A Visit from the Monks

For a town with a year-round population of 12,000, Steamboat has a lot of pretty amazing events. In fact, there are so many wonderful things happening, that it is easy to take them for granted, or to have to choose between too many options! Last week we were blessed with a visit from the Drepung Loseling Monks of Tibet. Unfortunately I took the first few days for granted and didn't make it to the Opening Ceremony or the intricate process of building the sand mandala. But I did make it to the Closing Ceremony, which was well worth my time. They had opened the week by choosing to bless Steamboat with the gift of compassion through the mandala process. There were several people crammed into the community room at the library to see the mandala one more time, and then there was a ceremony as they swept it up. It was beautiful. One of the monks explained that in Western culture we get caught up in wanting things to stay forever, and we don't accept that many things are not meant to be permanent. He reminded us to appreciate the beauty while it lasts, and then accept that it will pass.  "If we reflect on life, it is so beautiful, like this mandala," he said. "Each moment of life is so beautiful, if you think about the small things and get so upset about them... it's a reminder. You live here, in America, in Steamboat, this is paradise. (The mandala) is to show us the impermanence of every conditional thing."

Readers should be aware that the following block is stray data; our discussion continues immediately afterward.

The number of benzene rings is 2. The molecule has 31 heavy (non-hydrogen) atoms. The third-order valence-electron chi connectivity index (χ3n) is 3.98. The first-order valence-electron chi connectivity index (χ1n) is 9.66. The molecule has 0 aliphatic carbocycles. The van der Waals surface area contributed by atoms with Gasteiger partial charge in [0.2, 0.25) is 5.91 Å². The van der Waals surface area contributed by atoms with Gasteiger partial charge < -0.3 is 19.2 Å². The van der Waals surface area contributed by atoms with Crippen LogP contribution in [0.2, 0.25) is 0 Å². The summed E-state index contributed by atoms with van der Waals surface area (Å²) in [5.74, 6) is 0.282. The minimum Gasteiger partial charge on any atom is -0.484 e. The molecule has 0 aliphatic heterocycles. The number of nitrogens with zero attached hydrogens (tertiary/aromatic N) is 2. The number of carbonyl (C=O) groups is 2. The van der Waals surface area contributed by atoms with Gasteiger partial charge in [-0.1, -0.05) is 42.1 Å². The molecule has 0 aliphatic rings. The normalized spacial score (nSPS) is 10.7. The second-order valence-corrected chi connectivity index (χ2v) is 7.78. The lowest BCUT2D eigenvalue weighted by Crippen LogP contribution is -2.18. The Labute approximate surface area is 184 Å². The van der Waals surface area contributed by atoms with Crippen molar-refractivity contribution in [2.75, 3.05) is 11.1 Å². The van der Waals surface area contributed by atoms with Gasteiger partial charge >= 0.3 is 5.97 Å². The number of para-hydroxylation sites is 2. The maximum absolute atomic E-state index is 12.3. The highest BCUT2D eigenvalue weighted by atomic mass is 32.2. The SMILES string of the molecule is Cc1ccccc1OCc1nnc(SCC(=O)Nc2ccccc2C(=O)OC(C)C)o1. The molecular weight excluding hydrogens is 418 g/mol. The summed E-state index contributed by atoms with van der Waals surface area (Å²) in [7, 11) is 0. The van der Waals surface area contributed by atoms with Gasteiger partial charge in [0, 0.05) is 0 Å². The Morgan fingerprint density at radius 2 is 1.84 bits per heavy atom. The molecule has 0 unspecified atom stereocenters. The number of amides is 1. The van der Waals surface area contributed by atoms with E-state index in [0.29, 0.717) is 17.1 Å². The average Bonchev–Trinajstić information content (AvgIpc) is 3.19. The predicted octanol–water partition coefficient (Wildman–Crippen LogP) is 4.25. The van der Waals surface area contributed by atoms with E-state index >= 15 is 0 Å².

It was a powerful message and an amazing ceremony. They chanted, and systematically dismantled the sand art. Half of the sand was put into little baggies and dispersed to the crowd with the blessing of compassion, and the other half was released into the Yampa River through another ceremony. 
If you would like to know more, the library had a blog for the event. 
And here are several articles: One, Two
I'll also post a video I took of the river ceremony. 

I went alone, and had a lovely reflective time, but I wished terribly that so many people could have been there. I sat out at the river and looked around and was shocked by how few people I knew or recognized. Where were all of my friends and acquaintances and why weren't they taking advantage of this amazing opportunity? Just as I started to feel a little down about it, I spied a couple familiar faces on the far side of the river. And so, everything was just as it should be. 

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